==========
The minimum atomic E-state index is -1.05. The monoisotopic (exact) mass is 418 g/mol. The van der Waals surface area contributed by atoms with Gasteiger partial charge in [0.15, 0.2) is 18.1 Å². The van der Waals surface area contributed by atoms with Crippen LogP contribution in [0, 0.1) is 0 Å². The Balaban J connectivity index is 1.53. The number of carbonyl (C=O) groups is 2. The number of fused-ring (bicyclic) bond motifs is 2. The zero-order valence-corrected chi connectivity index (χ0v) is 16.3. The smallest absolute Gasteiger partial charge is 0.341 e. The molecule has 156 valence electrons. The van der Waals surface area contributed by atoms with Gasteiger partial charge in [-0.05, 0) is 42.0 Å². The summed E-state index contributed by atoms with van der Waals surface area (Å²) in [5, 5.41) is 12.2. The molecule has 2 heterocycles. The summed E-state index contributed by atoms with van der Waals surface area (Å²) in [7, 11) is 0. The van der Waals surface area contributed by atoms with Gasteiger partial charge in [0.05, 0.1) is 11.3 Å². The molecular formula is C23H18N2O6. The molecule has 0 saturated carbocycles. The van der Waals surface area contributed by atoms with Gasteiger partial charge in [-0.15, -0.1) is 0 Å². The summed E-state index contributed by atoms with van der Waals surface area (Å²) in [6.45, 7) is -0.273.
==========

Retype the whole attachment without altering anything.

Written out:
The minimum atomic E-state index is -1.05. The monoisotopic (exact) mass is 418 g/mol. The van der Waals surface area contributed by atoms with Gasteiger partial charge in [0.15, 0.2) is 18.1 Å². The van der Waals surface area contributed by atoms with Crippen LogP contribution in [0, 0.1) is 0 Å². The Balaban J connectivity index is 1.53. The number of carbonyl (C=O) groups is 2. The number of fused-ring (bicyclic) bond motifs is 2. The zero-order valence-corrected chi connectivity index (χ0v) is 16.3. The smallest absolute Gasteiger partial charge is 0.341 e. The molecule has 156 valence electrons. The van der Waals surface area contributed by atoms with Gasteiger partial charge in [-0.05, 0) is 42.0 Å². The summed E-state index contributed by atoms with van der Waals surface area (Å²) in [5, 5.41) is 12.2. The molecule has 2 heterocycles. The summed E-state index contributed by atoms with van der Waals surface area (Å²) in [7, 11) is 0. The van der Waals surface area contributed by atoms with Gasteiger partial charge in [0.05, 0.1) is 11.3 Å². The molecular formula is C23H18N2O6. The molecule has 0 saturated carbocycles. The van der Waals surface area contributed by atoms with Gasteiger partial charge in [-0.15, -0.1) is 0 Å². The summed E-state index contributed by atoms with van der Waals surface area (Å²) in [6.45, 7) is -0.273.